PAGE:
The over-exuberant touchdown celebration betrayed the Jets' offensive self-knowledge: A first-quarter touchdown against one of the NFL's best defenses felt like the upset of the century. Players are told to act as if they belong when they reach the end zone. Sir Lawrence Olivier couldn't act like he belonged in the end zone once you strapped a Jets helmet on him. The touchdown, coming on the heels of an Antonio Cromartie interception (great play), a threaded Sanchez bomb to Clyde Gates (fine throw) and a couple of handoffs up the middle (whatever), felt as unrepeatable as a hole-in-one.
The Jets have serious injury problems on offense of course, with Santonio Holmes and Dustin Keller hurt. The Giants typically grimace through injury lists so long it would take an auctioneer an hour to read them, but unlike their roommates, they remain competitive, offensively viable and dignified. The Jets lose a few skill position players and swoon. If they cannot get you excited about their team, they will make you feel sorry for them.
The Jets kept broadcasting their dearth of skill-position talent on Monday night. They ran Antonio Cromartie onto the field for a handful of snaps. Once, he caught a deep pass out of bounds, because he is a cornerback, not a receiver, and he has not spent years learning how to tightrope the sideline. Late in the fourth quarter, Cromartie and Tebow entered the game in tandem, with Sanchez still at quarterback, a double-dose of out-of-position tomfoolery. The personnel jumble caused confusion and delay. Sanchez barely got the snap off, then barely avoided a sack by throwing an off-target wobbler to Cromartie in the flat. Lining up and playing real football would have made too much sense at that crucial point in the game; the Jets needed to prove that they are doing everything they can to win -- particularly the most baffling and counterproductive things they can think of.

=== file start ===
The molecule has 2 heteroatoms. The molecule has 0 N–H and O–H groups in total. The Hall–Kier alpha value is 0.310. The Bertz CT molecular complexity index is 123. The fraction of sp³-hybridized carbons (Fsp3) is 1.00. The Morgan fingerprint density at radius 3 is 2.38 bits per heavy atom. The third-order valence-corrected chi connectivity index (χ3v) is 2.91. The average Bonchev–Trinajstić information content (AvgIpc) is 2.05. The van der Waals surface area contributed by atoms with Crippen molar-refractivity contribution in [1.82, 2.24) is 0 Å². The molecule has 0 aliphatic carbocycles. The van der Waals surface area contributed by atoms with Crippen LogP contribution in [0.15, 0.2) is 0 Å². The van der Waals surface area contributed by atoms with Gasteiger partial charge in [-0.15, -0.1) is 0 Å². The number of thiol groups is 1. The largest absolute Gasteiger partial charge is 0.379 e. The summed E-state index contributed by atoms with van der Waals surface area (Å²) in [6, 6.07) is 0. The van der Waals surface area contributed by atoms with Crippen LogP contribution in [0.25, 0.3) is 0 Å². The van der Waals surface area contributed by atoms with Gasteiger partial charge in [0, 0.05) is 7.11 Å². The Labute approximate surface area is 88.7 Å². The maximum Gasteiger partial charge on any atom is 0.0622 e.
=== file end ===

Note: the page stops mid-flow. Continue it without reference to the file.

The Jets did reach the end zone again, on a kickoff return touchdown by Joe McKnight, the running back turned cornerback turned running back. The Jets then attempted a surprise onside kick. The problem, as previously noted, is that the Jets have no good wide receivers, and therefore no one they can count upon to retrieve an onside kick. The ball bounced out of Chaz Schilens' hands, and Shiloh Keo recovered for the Texans, who kicked a field goal eight plays later.